“The possibility of being able to educate patients with something ‘concrete’ that they can see and touch could be a great addition to patient education,” Noelani González, MD, clinical instructor of dermatology at Mount Sinai Hospital, told Healio Dermatology regarding a recent popular story on research using a 3D-printed model before Mohs micrographic surgery.
In other top news, baricitinib significantly improved the signs and symptoms of moderate to severe atopic dermatitis compared with placebo, according to results from two phase 3 studies, BREEZE-AD1 and BREEZE-AD2, presented at the World Congress of Dermatology.
Read all of last week’s most popular stories below.
Baricitinib improves atopic dermatitis signs, symptoms at 16 weeks
The trials were identical — randomized, double-blind, placebo-controlled phase 3 monotherapy. BREEZE-AD1 included 624 adults with moderate to severe atopic dermatitis and BREEZE-AD2 included 615. Read more.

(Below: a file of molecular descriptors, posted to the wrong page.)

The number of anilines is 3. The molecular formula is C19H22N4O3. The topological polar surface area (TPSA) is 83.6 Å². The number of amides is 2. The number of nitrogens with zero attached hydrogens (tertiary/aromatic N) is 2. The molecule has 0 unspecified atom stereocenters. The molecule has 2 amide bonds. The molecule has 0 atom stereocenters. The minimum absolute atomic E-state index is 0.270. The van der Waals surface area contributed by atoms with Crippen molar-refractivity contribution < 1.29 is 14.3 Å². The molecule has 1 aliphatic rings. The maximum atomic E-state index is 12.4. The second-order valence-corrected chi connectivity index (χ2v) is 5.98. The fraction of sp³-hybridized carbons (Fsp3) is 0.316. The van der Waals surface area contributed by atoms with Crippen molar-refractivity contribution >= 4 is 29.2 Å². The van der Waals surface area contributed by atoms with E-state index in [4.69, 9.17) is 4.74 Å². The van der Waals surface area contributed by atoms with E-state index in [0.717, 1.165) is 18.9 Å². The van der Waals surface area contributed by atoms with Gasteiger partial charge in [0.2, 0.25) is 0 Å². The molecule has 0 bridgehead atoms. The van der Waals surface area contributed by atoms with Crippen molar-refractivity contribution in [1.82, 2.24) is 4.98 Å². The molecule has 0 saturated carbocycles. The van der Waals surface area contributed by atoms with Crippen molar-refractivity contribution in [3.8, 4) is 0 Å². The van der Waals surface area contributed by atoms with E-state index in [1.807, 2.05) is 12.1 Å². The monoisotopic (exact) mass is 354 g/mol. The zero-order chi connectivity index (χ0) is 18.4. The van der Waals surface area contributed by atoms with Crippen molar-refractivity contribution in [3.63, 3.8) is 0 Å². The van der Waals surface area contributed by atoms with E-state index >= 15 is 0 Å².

Patients maintain scalp psoriasis clearance with higher doses of mirikizumab
Clearance of scalp psoriasis was maintained at 52 weeks with higher doses of mirikizumab, a humanized monoclonal antibody, according to study data presented at the World Congress of Dermatology. Read more.
Brodalumab yields long-term skin clearance results in psoriasis
Most patients with moderate to severe plaque psoriasis who received treatment with brodalumab experienced long-term rates of skin clearance at 120 weeks, according to extension results of AMAGINE-2. Read more.
Patient education with 3D model before Mohs surgery reduces anxiety
“As dermatologists, we tend to be very visual, are always looking at ways to decrease patient anxiety before procedures, and it’s always exciting when something innovative becomes available to aid in our patients’ understanding of procedures,” González said. Read more.
Ixekizumab yields ‘durable response’ in psoriasis clearance at 5 years
Patients with moderate to severe psoriasis treated with ixekizumab showed high rates of improvement and no unexpected safety outcomes for up to 5 years of treatment, according to study results presented at World Congress of Dermatology in Milan. Read more.